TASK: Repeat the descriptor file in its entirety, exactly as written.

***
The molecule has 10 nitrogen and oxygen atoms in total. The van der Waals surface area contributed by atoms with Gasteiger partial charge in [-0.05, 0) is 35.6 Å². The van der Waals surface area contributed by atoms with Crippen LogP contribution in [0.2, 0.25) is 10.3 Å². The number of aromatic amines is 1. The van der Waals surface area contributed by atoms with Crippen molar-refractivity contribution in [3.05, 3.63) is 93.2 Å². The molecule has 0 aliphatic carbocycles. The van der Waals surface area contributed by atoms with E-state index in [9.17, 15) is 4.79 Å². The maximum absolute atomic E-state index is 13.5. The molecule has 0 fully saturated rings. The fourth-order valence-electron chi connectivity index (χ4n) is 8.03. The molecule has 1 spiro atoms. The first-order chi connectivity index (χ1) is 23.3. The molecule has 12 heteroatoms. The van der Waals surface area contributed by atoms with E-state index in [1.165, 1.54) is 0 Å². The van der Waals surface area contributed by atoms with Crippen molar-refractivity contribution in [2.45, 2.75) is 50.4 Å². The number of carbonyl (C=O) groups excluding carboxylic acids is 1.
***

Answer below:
The molecule has 10 nitrogen and oxygen atoms in total. The van der Waals surface area contributed by atoms with Gasteiger partial charge in [-0.05, 0) is 35.6 Å². The van der Waals surface area contributed by atoms with Crippen LogP contribution in [0.2, 0.25) is 10.3 Å². The number of aromatic amines is 1. The van der Waals surface area contributed by atoms with Crippen molar-refractivity contribution in [3.05, 3.63) is 93.2 Å². The molecule has 0 aliphatic carbocycles. The van der Waals surface area contributed by atoms with E-state index in [9.17, 15) is 4.79 Å². The maximum absolute atomic E-state index is 13.5. The molecule has 0 fully saturated rings. The fourth-order valence-electron chi connectivity index (χ4n) is 8.03. The molecule has 1 spiro atoms. The first-order chi connectivity index (χ1) is 23.3. The molecule has 12 heteroatoms. The van der Waals surface area contributed by atoms with E-state index in [1.165, 1.54) is 0 Å². The van der Waals surface area contributed by atoms with Crippen molar-refractivity contribution in [2.45, 2.75) is 50.4 Å². The number of carbonyl (C=O) groups excluding carboxylic acids is 1.